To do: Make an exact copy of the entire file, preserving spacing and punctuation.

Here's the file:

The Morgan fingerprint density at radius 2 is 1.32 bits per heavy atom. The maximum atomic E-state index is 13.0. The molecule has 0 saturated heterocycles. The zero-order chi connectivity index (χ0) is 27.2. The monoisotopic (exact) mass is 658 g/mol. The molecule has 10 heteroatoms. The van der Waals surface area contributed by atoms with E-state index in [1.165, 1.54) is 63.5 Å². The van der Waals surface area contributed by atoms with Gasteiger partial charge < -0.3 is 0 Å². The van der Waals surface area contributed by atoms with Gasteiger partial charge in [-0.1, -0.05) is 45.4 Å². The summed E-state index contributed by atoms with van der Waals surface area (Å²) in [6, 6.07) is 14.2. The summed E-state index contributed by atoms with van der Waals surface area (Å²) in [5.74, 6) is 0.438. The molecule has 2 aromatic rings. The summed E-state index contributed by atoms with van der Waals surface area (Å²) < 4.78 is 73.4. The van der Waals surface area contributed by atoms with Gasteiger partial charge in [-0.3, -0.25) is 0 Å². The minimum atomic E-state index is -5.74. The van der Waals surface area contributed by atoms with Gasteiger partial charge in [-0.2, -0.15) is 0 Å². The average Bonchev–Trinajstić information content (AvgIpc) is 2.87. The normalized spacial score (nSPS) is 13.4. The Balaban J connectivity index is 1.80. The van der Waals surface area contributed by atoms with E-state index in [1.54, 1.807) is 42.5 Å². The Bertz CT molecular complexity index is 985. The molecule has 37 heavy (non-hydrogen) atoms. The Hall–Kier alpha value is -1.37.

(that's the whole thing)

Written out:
The Morgan fingerprint density at radius 2 is 1.32 bits per heavy atom. The maximum atomic E-state index is 13.0. The molecule has 0 saturated heterocycles. The zero-order chi connectivity index (χ0) is 27.2. The monoisotopic (exact) mass is 658 g/mol. The molecule has 10 heteroatoms. The van der Waals surface area contributed by atoms with E-state index in [1.165, 1.54) is 63.5 Å². The van der Waals surface area contributed by atoms with Gasteiger partial charge < -0.3 is 0 Å². The van der Waals surface area contributed by atoms with Gasteiger partial charge in [-0.1, -0.05) is 45.4 Å². The summed E-state index contributed by atoms with van der Waals surface area (Å²) in [6, 6.07) is 14.2. The summed E-state index contributed by atoms with van der Waals surface area (Å²) in [5.74, 6) is 0.438. The molecule has 2 aromatic rings. The summed E-state index contributed by atoms with van der Waals surface area (Å²) < 4.78 is 73.4. The van der Waals surface area contributed by atoms with Gasteiger partial charge in [-0.3, -0.25) is 0 Å². The minimum atomic E-state index is -5.74. The van der Waals surface area contributed by atoms with Gasteiger partial charge in [-0.2, -0.15) is 0 Å². The average Bonchev–Trinajstić information content (AvgIpc) is 2.87. The normalized spacial score (nSPS) is 13.4. The Balaban J connectivity index is 1.80. The van der Waals surface area contributed by atoms with E-state index in [1.54, 1.807) is 42.5 Å². The Bertz CT molecular complexity index is 985. The molecule has 37 heavy (non-hydrogen) atoms. The Hall–Kier alpha value is -1.37.